The Pretender, the Philosopher, and the Anti-Intellectual
What is pretension, and why is it so often a cover for a contemptuous anti-intellectualism?
Let us begin answering these questions with a series of arguments about the nature of pretension(1).
Argument 1. Pretension is essentially outward-focused. One is pretentious at people, whether the target is a particular person, a particular group, or an undefined mass. One cannot be pretentious at oneself, or at a part of oneself.
Argument 2. Specifically, pretension is aimed at positively affecting one’s image in the minds of others. It is not necessary for it to succeed in this goal in order to be pretension. An act is pretentious to the extent that it has this as its goal.
Argument 3. To amend the previous argument: if the goal is to positively affect one’s image in the minds of others, the act is ostentatious. If and only if the goal is specifically to improve one’s image in relation to taste and/or intellect, the act is pretentious (as well as ostentatious).
Argument 4. A person is pretentious if and only if he commits pretentious acts often, or has a tendency to commit pretentious acts.
Example 1. A pretentious man carries a copy of Proust around in his jacket pocket (mostly) not because he wants to read it, but (mostly) because he wants to be seen carrying it, so that others will think he is smart and well cultured.
Example 2. A bodybuilder who lifts weights so that people will admire his muscles, rather than so that he can lift heavy objects or stay healthy, is not therefore pretentious, although he is ostentatious.
If you disagree with any of these arguments (or examples), please comment to say which ones and why.
It follows from these arguments that no act is necessarily pretentious unless the actor has as his goal the intellectual or cultural impression he may make. If someone wanted to prove, for example, that everyone who reads Proust must be pretentious, they would first have to prove that the only reason to read Proust would be to seem intellectual or cultured to others. This is an extremely difficult claim to make.
In practice, how can we say with any degree of certainty that a person or action is pretentious? Two main ways, which I will illustrate by examples. First, from circumstantial evidence: if someone carries Proust in his jacket pocket only when he plans to be around people he wants to impress, and not at other times. And second, from knowledge of someone’s character, which requires no further explanation.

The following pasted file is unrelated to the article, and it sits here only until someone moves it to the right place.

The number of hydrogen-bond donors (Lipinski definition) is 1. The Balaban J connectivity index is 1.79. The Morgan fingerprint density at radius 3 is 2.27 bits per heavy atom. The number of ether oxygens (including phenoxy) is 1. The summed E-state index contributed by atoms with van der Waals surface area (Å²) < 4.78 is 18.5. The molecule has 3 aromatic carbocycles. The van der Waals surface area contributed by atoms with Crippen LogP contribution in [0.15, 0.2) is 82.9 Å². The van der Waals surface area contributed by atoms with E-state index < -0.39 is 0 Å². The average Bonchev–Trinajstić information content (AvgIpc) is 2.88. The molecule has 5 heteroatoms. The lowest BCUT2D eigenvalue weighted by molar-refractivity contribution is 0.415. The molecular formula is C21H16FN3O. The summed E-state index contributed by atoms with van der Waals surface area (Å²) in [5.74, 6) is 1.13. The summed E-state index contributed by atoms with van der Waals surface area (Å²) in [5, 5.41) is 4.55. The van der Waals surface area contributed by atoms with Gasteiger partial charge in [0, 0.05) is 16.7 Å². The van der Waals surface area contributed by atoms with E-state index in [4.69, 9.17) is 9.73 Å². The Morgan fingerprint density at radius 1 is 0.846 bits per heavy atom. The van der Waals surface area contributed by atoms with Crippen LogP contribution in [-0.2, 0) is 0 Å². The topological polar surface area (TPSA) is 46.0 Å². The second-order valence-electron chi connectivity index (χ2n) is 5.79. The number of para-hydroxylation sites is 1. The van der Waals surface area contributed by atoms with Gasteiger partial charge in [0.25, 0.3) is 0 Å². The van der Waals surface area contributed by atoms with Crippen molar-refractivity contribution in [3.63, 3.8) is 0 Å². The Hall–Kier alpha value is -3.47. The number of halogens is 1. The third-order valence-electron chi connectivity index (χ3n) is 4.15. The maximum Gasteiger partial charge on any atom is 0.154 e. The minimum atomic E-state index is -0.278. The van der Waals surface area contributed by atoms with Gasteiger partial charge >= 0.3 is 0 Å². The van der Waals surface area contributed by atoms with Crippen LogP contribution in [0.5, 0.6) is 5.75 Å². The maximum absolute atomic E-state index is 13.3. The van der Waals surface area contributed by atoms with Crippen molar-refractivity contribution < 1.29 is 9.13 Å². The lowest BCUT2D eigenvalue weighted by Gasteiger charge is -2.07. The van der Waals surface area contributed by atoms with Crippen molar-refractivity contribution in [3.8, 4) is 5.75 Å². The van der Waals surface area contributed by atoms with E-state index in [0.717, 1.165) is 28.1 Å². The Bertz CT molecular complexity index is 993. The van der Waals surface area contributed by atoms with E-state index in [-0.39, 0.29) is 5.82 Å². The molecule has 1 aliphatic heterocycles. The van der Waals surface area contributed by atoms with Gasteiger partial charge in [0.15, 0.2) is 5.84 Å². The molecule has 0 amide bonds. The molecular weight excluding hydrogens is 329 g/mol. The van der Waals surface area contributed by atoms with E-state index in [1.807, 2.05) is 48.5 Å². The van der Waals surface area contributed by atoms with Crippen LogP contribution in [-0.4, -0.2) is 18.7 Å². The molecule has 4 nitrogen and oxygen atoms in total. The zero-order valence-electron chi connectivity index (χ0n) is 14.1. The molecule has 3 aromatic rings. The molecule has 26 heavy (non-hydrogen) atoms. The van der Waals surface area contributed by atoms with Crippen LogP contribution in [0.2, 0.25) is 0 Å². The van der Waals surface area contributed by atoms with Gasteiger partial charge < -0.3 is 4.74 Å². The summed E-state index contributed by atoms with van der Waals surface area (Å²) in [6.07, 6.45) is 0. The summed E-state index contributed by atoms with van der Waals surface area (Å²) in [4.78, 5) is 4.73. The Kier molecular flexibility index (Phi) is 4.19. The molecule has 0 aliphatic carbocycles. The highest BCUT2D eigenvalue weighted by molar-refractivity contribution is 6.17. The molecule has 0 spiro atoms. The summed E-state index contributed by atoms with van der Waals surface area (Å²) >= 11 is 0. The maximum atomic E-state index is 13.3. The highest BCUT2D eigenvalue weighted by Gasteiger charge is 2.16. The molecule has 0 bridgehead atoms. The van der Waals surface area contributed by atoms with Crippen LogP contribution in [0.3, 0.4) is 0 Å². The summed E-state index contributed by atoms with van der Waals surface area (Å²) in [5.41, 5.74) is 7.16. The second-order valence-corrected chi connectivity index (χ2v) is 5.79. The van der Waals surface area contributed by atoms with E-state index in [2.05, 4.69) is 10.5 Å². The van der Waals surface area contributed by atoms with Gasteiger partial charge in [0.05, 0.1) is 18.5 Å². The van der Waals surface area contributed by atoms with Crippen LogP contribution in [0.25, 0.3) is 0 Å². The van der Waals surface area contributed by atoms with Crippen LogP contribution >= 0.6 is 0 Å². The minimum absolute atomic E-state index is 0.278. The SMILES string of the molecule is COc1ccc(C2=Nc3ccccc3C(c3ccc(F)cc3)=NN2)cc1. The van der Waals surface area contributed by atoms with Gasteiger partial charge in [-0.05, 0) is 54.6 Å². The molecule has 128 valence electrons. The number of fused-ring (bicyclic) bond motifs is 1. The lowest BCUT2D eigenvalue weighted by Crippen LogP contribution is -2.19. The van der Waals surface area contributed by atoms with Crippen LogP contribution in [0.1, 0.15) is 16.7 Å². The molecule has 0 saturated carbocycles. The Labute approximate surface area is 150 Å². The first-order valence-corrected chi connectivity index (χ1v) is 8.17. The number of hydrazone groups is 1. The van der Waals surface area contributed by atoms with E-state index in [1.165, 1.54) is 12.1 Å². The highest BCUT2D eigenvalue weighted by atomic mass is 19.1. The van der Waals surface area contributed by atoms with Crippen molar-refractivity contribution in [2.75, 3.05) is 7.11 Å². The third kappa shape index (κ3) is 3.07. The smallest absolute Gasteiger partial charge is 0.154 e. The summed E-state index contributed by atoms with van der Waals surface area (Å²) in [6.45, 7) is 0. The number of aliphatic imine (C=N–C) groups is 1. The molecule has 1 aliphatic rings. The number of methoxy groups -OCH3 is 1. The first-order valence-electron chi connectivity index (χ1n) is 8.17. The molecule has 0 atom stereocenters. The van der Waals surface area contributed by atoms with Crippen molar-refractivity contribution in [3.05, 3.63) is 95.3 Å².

So what can we say about someone (let us call him the Pretender) who carries the same volume of Proust around for months, with a bookmark that never seems to advance? Someone who mentions the names of authors and works far more often than he mentions their ideas? Someone who assumes a stance of condescension to those who can’t keep up with his specialized knowledge? We can say with some (though by no means total) certainty that he is pretentious.
But what can we say about someone (let us call him the Philosopher) who carries Proust in his jacket pocket and does not hesitate to discuss its content? Someone who makes no attempt to bludgeon others into admiration with his specialized knowledge, but does not shy from introducing it into a conversation when appropriate? Someone who views a less informed or less intelligent interlocutor as either unremarkable or an opportunity for enlightenment? We can say nothing. But will he be called pretentious by some regardless? Probably.
Why would anyone level such a charge at the Philosopher without justification? Perhaps they have become oversensitive through exasperation with the truly pretentious. Perhaps they are tone-deaf to human motives. Or perhaps they are intimidated when the Philosopher discusses books they have not read, films they have not seen, music they have not heard, food they have not tasted, etc., and for whatever reason assume that their intimidation was his intent. If this mistake does not stem from one of the above misunderstandings or something similar, it must stem from a dishonest anti-intellectualism.
The anti-intellectual does not want to hear a discussion of ideas at a party. Similarly I may not want to hear a discussion of, for example, fashion at a party, but if the subject arises I have little choice but to keep silent or find another conversation. If the anti-intellectual overhears a discussion of ideas, though, he is free to draw the conclusion that the speakers are being pretentious, a conclusion he can then report to others; since talking about philosophy at a party is something the Pretender might do, people may believe the imputation of the Pretender’s motives to the Philosopher. This unfounded accusation may have the effect of stifling future discussions of philosophy where just anyone can overhear, a result that the anti-intellectual may applaud but the rest of us cannot. Furthermore, it punishes people for thinking, a habit we all have an interest in encouraging.
I know there are those who will disagree with parts of this post. I am curious to hear which parts, so please post comments. And if you do not disagree with my arguments on pretention and anti-intellectualism, I hope you will be careful and judicious in your future accusations.
(1) In the sense of “pretentiousness”; there are others.